Flash Stories

Bride at night, widow next morning!

The following story( depicting love, sacrifice and death ) has its roots in the depths of the Mahabharatha war, in Krishna’s leela and in the noble nature of a valiant young man- Iravan. Arjuna married Uloopi (The Naga princess) in his exile and Iravan was born out of their brief relationship.

Sahadeva’s prophecy declared that Pandavas need to sacrifice a man marked with 36 sacred signs and filled with valour, strength, bravery, beauty and such, to the goddess Kali for ensuring victory in the upcoming war. Only three persons were able to fulfill this condition- Arjuna, Krishna and Iravan. No one in Pandva’s side was willing to loose any of the two- Arjuna or Krishna,  just before war. Everybody looked towards Iravan with hopeful eyes.

 “We will only sacrifice you if you are willing,” assured Krishna. Iravan thought for a while and then nodded his head in affirmation.
 “I am willing. History must witness and remember a hero, who was sacrificed for his father’s cause.”
“Do you have a last wish?” Krishna got relieved now.
 “I want to be mourned by a widow. I wish that my widow breaks her bangles, beats her chest and unbinds her hair and rolls in mud after my death.” demanded Iravan. 

This created another difficult situation. Searching for such bride, who is ready to become widow the very next day knowingly, looked impossible. Quickly responding, Krishna did the unbelievable. He transformed himself into Mohini (the enchantress), an incomparable beauty and got married to Iravan for fulfilling his wish.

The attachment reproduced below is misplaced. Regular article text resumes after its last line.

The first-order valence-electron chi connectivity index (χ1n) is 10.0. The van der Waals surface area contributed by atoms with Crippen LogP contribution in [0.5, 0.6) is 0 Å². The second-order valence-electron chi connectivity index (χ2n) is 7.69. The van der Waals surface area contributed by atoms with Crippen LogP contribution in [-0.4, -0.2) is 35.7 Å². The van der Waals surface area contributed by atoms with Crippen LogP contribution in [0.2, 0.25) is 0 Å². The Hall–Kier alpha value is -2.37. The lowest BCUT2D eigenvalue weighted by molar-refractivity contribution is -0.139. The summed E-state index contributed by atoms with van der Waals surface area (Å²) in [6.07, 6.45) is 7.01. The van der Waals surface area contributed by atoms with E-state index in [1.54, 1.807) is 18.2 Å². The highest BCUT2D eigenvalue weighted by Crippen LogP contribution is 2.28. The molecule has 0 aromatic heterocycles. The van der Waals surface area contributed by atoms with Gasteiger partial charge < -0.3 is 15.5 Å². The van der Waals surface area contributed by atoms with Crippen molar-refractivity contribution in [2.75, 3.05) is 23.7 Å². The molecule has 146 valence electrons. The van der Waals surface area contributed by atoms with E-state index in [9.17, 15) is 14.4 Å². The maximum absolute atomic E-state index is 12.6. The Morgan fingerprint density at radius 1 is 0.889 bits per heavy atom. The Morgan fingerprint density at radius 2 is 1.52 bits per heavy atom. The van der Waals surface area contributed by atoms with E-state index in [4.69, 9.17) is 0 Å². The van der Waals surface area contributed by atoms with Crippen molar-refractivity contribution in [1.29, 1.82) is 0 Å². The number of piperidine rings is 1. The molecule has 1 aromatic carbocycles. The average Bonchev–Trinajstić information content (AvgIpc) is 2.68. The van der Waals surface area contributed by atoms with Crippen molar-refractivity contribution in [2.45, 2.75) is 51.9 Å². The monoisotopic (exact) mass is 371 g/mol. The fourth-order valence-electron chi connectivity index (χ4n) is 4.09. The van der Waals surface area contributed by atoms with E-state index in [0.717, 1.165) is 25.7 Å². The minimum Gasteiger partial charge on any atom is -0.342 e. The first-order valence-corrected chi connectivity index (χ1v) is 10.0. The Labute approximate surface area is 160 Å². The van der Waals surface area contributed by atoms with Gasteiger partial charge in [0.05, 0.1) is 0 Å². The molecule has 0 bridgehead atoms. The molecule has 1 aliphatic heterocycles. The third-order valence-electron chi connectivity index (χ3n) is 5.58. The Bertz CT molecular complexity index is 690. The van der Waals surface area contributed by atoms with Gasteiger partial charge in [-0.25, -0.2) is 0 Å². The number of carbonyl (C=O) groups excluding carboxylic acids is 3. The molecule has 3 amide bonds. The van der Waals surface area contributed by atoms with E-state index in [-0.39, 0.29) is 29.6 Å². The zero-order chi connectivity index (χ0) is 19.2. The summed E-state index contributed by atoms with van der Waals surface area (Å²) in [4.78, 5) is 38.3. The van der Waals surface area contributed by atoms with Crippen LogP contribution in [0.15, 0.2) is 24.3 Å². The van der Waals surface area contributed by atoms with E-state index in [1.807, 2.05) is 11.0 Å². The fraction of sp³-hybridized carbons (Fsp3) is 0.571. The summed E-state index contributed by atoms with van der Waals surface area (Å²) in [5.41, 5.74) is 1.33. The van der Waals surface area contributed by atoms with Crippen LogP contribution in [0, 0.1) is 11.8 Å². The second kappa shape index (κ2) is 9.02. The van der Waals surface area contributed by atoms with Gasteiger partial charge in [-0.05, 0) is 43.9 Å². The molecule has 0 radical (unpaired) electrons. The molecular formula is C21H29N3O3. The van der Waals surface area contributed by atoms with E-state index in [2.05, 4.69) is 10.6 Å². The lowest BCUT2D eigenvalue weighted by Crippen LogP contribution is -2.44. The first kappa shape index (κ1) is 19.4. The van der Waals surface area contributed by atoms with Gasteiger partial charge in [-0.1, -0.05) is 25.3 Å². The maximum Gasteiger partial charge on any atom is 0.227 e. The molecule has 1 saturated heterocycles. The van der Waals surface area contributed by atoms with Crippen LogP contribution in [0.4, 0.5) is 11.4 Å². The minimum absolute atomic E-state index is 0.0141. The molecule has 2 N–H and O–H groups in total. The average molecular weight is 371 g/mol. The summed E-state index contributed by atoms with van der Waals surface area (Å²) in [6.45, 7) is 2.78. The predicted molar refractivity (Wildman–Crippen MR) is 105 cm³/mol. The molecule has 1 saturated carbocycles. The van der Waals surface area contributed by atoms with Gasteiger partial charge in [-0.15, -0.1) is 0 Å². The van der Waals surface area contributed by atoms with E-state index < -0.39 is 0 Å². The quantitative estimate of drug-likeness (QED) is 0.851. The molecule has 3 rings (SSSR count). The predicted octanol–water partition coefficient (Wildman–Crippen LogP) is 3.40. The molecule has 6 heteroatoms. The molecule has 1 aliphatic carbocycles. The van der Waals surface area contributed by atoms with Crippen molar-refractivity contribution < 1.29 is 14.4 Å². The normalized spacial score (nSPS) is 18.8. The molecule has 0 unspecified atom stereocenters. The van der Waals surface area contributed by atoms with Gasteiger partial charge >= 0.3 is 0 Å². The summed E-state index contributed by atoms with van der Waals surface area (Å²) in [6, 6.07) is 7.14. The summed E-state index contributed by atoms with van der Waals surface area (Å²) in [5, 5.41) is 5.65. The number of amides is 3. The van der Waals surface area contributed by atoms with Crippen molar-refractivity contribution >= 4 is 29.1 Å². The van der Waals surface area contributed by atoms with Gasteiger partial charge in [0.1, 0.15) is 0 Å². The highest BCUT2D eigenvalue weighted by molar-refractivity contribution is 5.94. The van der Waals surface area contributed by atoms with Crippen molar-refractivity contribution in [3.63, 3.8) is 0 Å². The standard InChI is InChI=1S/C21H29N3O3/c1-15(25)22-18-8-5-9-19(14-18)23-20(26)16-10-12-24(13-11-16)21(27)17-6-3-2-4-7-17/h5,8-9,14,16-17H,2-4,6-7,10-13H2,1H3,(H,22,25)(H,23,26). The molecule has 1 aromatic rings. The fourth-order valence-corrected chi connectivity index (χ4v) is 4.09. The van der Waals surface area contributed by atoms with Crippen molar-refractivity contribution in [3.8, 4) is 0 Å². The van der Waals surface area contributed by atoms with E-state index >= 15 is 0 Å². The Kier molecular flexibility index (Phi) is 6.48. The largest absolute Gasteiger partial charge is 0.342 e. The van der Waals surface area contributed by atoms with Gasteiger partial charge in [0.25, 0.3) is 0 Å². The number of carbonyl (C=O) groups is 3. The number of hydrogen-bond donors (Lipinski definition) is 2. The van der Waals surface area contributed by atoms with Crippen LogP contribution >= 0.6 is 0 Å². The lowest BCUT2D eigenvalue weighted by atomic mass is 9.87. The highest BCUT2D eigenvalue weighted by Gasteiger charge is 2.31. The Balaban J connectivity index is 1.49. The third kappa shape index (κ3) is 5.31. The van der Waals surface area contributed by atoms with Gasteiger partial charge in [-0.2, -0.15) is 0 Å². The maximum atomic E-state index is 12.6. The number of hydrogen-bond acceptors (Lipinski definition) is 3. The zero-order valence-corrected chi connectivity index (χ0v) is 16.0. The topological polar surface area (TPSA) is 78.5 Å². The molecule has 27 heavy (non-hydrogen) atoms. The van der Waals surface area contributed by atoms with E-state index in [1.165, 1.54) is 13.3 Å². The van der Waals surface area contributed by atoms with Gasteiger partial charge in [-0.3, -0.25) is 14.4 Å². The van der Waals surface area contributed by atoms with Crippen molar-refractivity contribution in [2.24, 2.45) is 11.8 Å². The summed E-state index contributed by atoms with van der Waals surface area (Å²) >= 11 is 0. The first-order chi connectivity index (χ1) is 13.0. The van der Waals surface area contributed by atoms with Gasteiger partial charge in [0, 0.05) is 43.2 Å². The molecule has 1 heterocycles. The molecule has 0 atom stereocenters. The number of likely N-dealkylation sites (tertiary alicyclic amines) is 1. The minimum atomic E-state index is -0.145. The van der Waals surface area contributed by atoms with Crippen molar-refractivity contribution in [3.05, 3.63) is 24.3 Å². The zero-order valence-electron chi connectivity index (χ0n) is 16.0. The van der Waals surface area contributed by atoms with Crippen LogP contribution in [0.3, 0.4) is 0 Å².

Iravan was happy being married. Mohini acted like her wife and seduced him throughout the night with all her sexuality and charm. That night passed on and the dawn was smeared with the inevitable and unavoidable starting of war.

Iravan was taken to the battlefield. The rituals for sacrifice were performed. At the behest of priest, Iravan tore off the skin from his arms and offered them to Kali. Kali gave her blessings to Pandavas. Then, the war began! Over the course of the war, Iravan kept Kali satisfied daily by offerings parts of his body. The goddess continued her blessings to his father’s side.
Mahabharata war ended and Pandavas won. Iravan was lying all alone on the battle field. During his last moments, the high-pitched wail of a woman stroked his ears. It was so loud, so desperate, so heart-wrenching. Krishna, as Mohini wiped away her sindoor, slashed her wrists whilst breaking her bangles, and wailing while beating her chest. Iravan felt satisfied.

This story forms the central theme of the 18-day festival at Koovagam, where Iravan is worshipped as Koothandavar.
The transgenders gathered here claim themselves as Krishna-in-carnate( A man trapped inside a woman’s body as Mohini). As  self-proclaimed brides of Iravan ,they put up colourful and lively performances through dancing, singing and merrymaking. On 17 th day, they wear Mangalsutra and all bridal jewels to become one day wife.
The very next morning, with the beheading of Iravan and widowing all his one-day-old wives,  the atmosphere gets mournful and air gets ripped by sharp wails. Following the traditions, the widows of Iravan rip the Mangalsutraa from their necks, throw away ornaments, and wail loudly, beating their chests, just like Krishna mourned for Iravan long, long ago….!

Shrawan Singh

Shrawan Singh

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